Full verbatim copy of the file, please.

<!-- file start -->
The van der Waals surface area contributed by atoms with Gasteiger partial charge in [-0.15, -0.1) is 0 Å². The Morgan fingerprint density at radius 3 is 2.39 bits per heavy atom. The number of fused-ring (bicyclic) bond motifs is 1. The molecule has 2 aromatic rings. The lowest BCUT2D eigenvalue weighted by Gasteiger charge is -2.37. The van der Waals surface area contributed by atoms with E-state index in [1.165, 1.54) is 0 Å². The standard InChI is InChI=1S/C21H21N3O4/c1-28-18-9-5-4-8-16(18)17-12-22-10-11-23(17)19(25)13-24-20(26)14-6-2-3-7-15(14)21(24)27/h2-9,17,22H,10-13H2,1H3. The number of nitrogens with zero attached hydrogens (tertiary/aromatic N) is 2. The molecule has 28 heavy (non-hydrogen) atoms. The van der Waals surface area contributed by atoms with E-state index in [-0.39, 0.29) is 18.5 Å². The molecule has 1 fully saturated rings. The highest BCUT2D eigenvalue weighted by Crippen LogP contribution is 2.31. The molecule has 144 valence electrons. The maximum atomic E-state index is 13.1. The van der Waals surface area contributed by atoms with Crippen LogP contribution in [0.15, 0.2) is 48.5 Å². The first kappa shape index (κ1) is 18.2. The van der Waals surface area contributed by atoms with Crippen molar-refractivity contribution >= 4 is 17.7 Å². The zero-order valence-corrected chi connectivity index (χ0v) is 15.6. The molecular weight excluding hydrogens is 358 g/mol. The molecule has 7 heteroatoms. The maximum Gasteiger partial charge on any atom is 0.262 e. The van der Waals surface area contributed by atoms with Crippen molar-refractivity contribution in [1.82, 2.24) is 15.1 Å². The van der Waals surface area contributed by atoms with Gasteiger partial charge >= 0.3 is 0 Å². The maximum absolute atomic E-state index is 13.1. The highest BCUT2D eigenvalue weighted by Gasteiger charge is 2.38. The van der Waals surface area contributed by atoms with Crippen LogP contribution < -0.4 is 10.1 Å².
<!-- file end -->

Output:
The van der Waals surface area contributed by atoms with Gasteiger partial charge in [-0.15, -0.1) is 0 Å². The Morgan fingerprint density at radius 3 is 2.39 bits per heavy atom. The number of fused-ring (bicyclic) bond motifs is 1. The molecule has 2 aromatic rings. The lowest BCUT2D eigenvalue weighted by Gasteiger charge is -2.37. The van der Waals surface area contributed by atoms with E-state index in [1.165, 1.54) is 0 Å². The standard InChI is InChI=1S/C21H21N3O4/c1-28-18-9-5-4-8-16(18)17-12-22-10-11-23(17)19(25)13-24-20(26)14-6-2-3-7-15(14)21(24)27/h2-9,17,22H,10-13H2,1H3. The number of nitrogens with zero attached hydrogens (tertiary/aromatic N) is 2. The molecule has 28 heavy (non-hydrogen) atoms. The van der Waals surface area contributed by atoms with E-state index in [-0.39, 0.29) is 18.5 Å². The molecule has 1 fully saturated rings. The highest BCUT2D eigenvalue weighted by Crippen LogP contribution is 2.31. The molecule has 144 valence electrons. The maximum atomic E-state index is 13.1. The van der Waals surface area contributed by atoms with Crippen LogP contribution in [0.15, 0.2) is 48.5 Å². The first kappa shape index (κ1) is 18.2. The van der Waals surface area contributed by atoms with Crippen molar-refractivity contribution >= 4 is 17.7 Å². The zero-order valence-corrected chi connectivity index (χ0v) is 15.6. The molecular weight excluding hydrogens is 358 g/mol. The molecule has 7 heteroatoms. The maximum Gasteiger partial charge on any atom is 0.262 e. The van der Waals surface area contributed by atoms with Crippen molar-refractivity contribution in [1.82, 2.24) is 15.1 Å². The van der Waals surface area contributed by atoms with Gasteiger partial charge >= 0.3 is 0 Å². The maximum absolute atomic E-state index is 13.1. The highest BCUT2D eigenvalue weighted by Gasteiger charge is 2.38. The van der Waals surface area contributed by atoms with Crippen LogP contribution < -0.4 is 10.1 Å².